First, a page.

NEWSLETTER: Survey results: Your legislative priorities

Friends and Neighbors,

Thank you to everyone who took my short survey ranking your legislative priorities. The graphic above represents the results. Read further to learn more about legislative efforts to address those priorities.

It can be hard to get even the best bills passed when you are in the minority, but Republicans like me will continue to push against the bad ideas, and not just because they were sponsored by Democrats. There were many Democrat bills that had full Republican support.

We push against bad ideas because people matter more than politics. And because we listen to the people and hear loud and clear that you deserve better.


John Braun


Securing a safer Washington


Not surprisingly, public safety concerns are top on your priority list, including reducing crime and hiring more law-enforcement officers. Washington remains the worst in the nation for the number of law enforcement officers per capita. Many new policies were passed in an effort to help hire and train new officers.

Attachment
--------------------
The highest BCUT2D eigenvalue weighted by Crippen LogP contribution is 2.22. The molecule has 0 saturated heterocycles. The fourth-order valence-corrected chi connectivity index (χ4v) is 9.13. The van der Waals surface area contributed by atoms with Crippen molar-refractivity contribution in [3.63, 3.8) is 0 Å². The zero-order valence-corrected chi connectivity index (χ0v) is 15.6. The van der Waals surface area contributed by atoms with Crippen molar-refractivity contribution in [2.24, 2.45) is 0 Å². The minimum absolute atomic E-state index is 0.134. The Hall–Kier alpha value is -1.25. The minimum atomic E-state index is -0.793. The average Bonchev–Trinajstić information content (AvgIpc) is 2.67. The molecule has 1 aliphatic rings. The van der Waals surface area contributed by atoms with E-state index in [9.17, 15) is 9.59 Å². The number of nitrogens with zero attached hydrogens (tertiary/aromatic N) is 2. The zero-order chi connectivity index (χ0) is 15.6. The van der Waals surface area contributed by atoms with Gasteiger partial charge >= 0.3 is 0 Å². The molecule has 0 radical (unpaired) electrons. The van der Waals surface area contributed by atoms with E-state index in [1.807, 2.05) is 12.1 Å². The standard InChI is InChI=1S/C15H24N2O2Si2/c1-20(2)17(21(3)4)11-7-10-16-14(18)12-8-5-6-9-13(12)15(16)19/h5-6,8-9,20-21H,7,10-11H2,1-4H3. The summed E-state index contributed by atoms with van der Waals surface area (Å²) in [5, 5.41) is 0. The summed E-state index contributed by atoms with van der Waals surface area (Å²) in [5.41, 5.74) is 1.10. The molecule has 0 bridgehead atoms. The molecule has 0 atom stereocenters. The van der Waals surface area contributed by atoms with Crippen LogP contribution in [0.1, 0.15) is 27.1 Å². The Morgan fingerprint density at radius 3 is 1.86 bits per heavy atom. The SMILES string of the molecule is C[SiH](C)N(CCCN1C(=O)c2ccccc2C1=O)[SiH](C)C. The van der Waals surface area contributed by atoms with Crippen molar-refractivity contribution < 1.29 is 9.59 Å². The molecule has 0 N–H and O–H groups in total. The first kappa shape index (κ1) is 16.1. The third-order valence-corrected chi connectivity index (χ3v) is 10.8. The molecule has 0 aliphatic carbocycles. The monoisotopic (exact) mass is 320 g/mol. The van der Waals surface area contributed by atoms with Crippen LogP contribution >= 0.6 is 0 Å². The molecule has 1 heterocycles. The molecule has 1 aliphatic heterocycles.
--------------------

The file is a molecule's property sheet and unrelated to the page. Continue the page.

However, one big obstacle remains — Democrat policies restrict the ability of law enforcement to arrest and detain criminals and hamper the ability of prosecutors to pursue a conviction and fair sentencing. These policies are demoralizing and make law enforcement feel as if their efforts are sometimes wasted. They also increase negative feelings toward police because the people often think the police or prosecutors are choosing to do nothing.

This has to change. The people of Washington deserve to feel that the state cares more about their safety.



I’m pleased to report that it’s also important to you that the Legislature prioritize the rights of victims over the rights of criminals. Majority Democrats’ policies have the opposite effect. We have seen policies enacted to reduce sentencing, decriminalize hard drugs, and allow inmates sentenced to life in prison without parole to petition for release after serving 25 years. Those sentenced to life in prison are the worst of the worst, but Democrats want to give them a chance to victimize someone again after the state has said they are too dangerous to be free in society.

This past session, we saw one House Democrat sponsor a bill to give felons the ability to vote, run for public office and serve on jury duty. The sponsor of the bill admitted in committee testimony that this would apply to Gary Ridgway, better known as the Green River Killer. This same legislator, in 2023, proposed shorter prison terms for drive-by shooters.